A living trust administration after the death of the creator of the trust is private and is performed informally, outside of the court’s review.   This can be very desirable, and is an advantage for high net worth people.   However, I have seen situations where unscrupulous trustees take advantage of the informal and private procedures of trust administration to hide assets, and even to steal assets from beneficiaries.  In a probate, it is unlikely that a personal representative will be able to steal assets, since the court record shows all of the critical information, and each beneficiary is given a formal right to contest the probate.  If you create a trust, only choose the most trustworthy person you know to be a successor trustee.

©Richard Huhtanen, Oregon Probate Wills Trusts Lawyer

Oregon Revocable Living Trusts

Frequently Asked Questions About Revocable Trusts

 

Should I have a revocable trust to avoid probate?

You should have a trust only if you are older and only if you have substantial assets.  Revocable trusts (also called living trusts or family trusts) have been oversold to the public by many lawyers.  A revocable trust only controls assets transferred carefully into the trust.  If this transfer process is not complete, the trust can be worthless.  Call me to discuss if a trust is a good option for you.  I have put together the following information on revocable trusts:

Revocable Living Trusts (also known as living trusts or family trusts) are often promoted as an effective alternative to probate for transferring property when you die.  Even though Oregon’s probate system is among the simplest and least expensive in the nation, many citizens are attracted by the possibility of even quicker and easier asset transfers.  But revocable living trusts have some drawbacks.  Revocable trusts cost more than wills.

I have heard terrible things about probate.

Many people hear horror stories about the Probate Court process and are urged by friends and relatives to execute a trust.  A trust is a complex legal document that can serve various purposes for various people.  It is important to determine–on an individaul basis–whether a trust is an appropriate estate plan.  To help you decide if a revocable living trust is right for you, here are answers to some of the most frequently asked questions about these trusts.

What is a revocable living trust?

A revocable living trust is a legal device that can be used to manage your property during your lifetime and to distribute your property after your death.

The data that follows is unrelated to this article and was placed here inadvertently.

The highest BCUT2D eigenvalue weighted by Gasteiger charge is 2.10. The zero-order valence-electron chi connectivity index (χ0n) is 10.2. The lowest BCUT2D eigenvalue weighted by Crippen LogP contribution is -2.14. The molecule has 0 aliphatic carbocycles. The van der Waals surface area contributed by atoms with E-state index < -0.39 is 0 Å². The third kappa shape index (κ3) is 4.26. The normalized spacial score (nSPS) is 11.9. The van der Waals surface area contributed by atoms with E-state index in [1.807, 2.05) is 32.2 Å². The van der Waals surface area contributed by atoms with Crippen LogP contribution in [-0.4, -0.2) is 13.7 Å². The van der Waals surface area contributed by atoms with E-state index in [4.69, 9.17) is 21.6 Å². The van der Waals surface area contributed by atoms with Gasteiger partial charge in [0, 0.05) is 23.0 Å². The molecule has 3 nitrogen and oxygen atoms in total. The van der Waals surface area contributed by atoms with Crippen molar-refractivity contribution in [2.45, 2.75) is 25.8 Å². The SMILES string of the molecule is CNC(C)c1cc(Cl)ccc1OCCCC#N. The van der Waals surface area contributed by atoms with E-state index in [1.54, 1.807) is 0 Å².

A revocable living trust is established by a written agreement or declaration, which appoints a “trustee” to administer the property transferred to the trust, and which gives detailed instructions on how the property is to be managed and eventually distributed.  You should legally transfer substantially all of your property to the trustee.  A revocable living trust agreement or declaration is longer and more complicated than a will, and the transfer of assets to the trustee can be time-consuming and expensive.  Deeds, stock transfers, new bank accounts, and other legal documents will be necessary.  Assets not transferred to the trustee will not be considered part of the trust and might still be subject to probate.  You must also have a “pourover will” to ensure that any property not properly placed in your trust before death can be transferred to it after death.

Who can be the trustee?

In Oregon any competent adult can be the trustee, including the person setting up the trust.  An Oregon bank or trust company can also act as trustee.  Appointing a successor trustee is essential.

A revocable trust avoids probate.

Revocable trusts avoid probate because you transfer ownership of assets to the trustee before you die.  The trustee then transfers your assets to your beneficiaries after your death without a probate.  If you establish a trust but fail to transfer your assets to your trustee, you will not avoid probate.

If you die owning real estate outside of Oregon, a court proceeding might be required in each state where real estate is located.  A revocable living trust can avoid these extra court proceedings only if that property is transferred to your trust.

Sometimes it is not a good idea to avoid probate.

For instance, in a probate your personal representative can limit the claims of creditors to a certain time period, and if they do not file their claims on time, their claims are invalid.  However, if a trust is administered, creditor claims may not be time limited, unless a special court proceeding is started, which requires additional time and expense.

Be aware though that some of these non-probate devices can result in consequences relating to taxes, eligibility for public provided long-term care, and loss of independent control over an asset.

I have a large estate.  Should I have a trust?

Spouses with large estates may create trusts for each other in order to minimize the estate tax paid to the government before their children receive their inheritance.

One size does not fit all.

Each family requires a customized estate plan.  Revocable trusts are not for everyone.  One size does not fit all.  Call for a free phone consultation about your estate planning.

©Richard Huhtanen, Oregon Living Trusts Lawyer

Oregon Probate, Wills, Trusts

I am an Oregon attorney specializing in probate, wills, family estate planning, and living trusts. I handle probates in all Oregon counties. My goal is to complete your probate as fast as possible while keeping your costs low.

Serving Every County in Oregon